Early in the year 1500 the Grand Master imposes trade restrictions on all foreign merchants for 3 years in an attempt to bolster the economy (random event, no penalty). I engage in correspondence with Friedrich of Meissen, elector of Prussia, in which we cordially exchange our views on the future course of northeastern Europe. A correspondence of a different sort takes place with Hans, King of Sweden. I personally compose a letter of Christmas greeting to him, in which I refer to him as "a most notable coward, an infinite and endless liar, an hourly promise-breaker and the owner of no one good quality" among other things (ripping off Shakespeare again...sorry). The letter receives no response.
In July of 1501 I write to Hans again, warning him against the continual border violations committed by his forces (violations which, of course, never happened) and the terrible vengeance that will be wreaked upon his miserable head if they continue. However my goading does not seem to have the desired effect; apparently the Swedes are too engrossed in their seemingly endless war with the Danes to willingly take on a new enemy.
So it seems that I will be compelled to force their hand. I order that victuals be laid in and soldiers recruited for the upcoming campaign. So soon as the spring thaw comes, we march against Sweden.
Be careful not to underestimate the reach of the Scots. I once saw them carve an empire in the Med in support of their allies (and that's as an ai minor ). Do you have a fleet of galleys ready to keep the Swedish army as far away as possible?
And as for building up your domestic economy, don't forget my diplomatic route: RM + alliance >> vassal >> annexation. It takes longer and might be more subject to chance, but it doesn't eat up your stability. And it really does seem to be easier if you donate your maps just before offering each step.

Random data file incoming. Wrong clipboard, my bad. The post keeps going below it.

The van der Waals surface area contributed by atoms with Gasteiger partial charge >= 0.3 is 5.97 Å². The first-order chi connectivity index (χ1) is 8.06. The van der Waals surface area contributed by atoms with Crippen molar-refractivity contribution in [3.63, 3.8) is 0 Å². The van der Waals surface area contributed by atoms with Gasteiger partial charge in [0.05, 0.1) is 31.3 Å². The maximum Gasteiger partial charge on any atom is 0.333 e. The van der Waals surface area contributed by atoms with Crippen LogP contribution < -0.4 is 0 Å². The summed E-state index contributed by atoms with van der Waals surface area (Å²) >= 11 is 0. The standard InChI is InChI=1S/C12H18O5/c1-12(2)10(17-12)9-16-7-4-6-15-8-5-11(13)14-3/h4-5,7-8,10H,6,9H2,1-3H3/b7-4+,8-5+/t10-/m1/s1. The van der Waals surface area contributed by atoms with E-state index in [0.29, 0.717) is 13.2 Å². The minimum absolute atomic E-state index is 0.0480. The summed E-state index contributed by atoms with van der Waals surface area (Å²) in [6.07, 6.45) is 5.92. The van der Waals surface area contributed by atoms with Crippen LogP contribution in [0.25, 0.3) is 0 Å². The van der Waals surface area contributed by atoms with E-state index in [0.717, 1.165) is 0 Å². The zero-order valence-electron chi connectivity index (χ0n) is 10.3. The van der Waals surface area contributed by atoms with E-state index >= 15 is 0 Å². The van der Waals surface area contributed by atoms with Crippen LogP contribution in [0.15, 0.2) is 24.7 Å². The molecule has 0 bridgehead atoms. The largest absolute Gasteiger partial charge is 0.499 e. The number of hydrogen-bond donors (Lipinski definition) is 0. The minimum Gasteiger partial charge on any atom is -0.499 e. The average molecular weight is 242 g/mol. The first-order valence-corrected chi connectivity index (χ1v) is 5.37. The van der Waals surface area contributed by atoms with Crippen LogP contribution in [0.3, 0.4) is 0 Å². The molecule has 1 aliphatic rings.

I've already been thinking along those diplomatic lines you mentioned- hence the correspondence with the Prussian elector. We have a RM with them and pretty good relations (about +140). It promises to be slow going though; as with everything else, the lack of ready money makes diplomacy a challenge. Good tip about the maps though- that's something I hadn't thought of doing. I'm wondering how successful wars affect your vassalization attempts: do they respect you more for kicking some a**es, or do they fear your aggressiveness?
I have managed to construct a small navy (7 galleys) to patrol our coastal waters, but mainly I'm counting on the substantial combined fleets of Denmark and the Hanse to keep the Swedes bottled up in the Baltic. Playing as a small nation, it seems like it's a lot tougher to nail down all the loose ends, and you end up having to take a lot more calculated risks.
March, 1502- The news of our declaration of war against Sweden is not well received by the populace of our realm (-3 stability; no CB and same religion). Within weeks of the declaration, itinerant "prophets" begin to agitate the people with false and heretical doctrines and dire predictions of God's wrath to come. Nevertheless the campaign goes forward, as von Plettenburg's army of 16,000 foot, 2000 horse and 10 cannon easily overrun the Swedish border patrols and quickly lay siege to Viborg. An assault at this point seems ill-advised, so the cannon and the sappers set about the job of undermining the city walls. As I had feared, though, the town is well-prepared to withstand a long siege.
The Swedish fleet sorties into the Aland Sea, but in July they are met by the ships of our Prussian allies. The outcome of the battle is in doubt until a Danish squadron appears over the horizon. The Danes attack the Swedish flank and drive them back to their own ports. Elsewhere, in September an army of the Hanseatic League makes an ambitious attempt to invade Scotland, but a severe shortage of supplies forces them back to their boats by the end of the month.
December 1502- Winter arrives on the Baltic coast with a fury not seen in decades. The army of the Order in Sweden suffers brutal privations, disease and desertion thinning its ranks at an alarming rate. By March only 10,000 men remain to conduct the siege, and the treacherous Orthodox of Ingermanland choose this moment to launch a long-planned revolt. I am prepered for this, however, and the uprising is quickly crushed and its leaders put to the sword. In July I order 30 more cannon sent northward to batter the walls of Viborg.
By September it is obvious that Viborg will not fall by the time winter begins...the city must be taken by storm if we are not to endure a repetition of last winter's nightmare. The reserve army under Grand Master von Sachsen marches to Nyland to take part in the planned assault, which is launched in mid-October. Despite heroic efforts by our troops, they are finally driven back to their trenches with the blasphemous taunts of the Swedes ringing in their ears.
There can be no question of spending another hellish winter in this barren land. With the biting north wind at their backs, the battered and bloodied soldiers of the Black Cross trudge sullenly toward the borders of Ingermanland.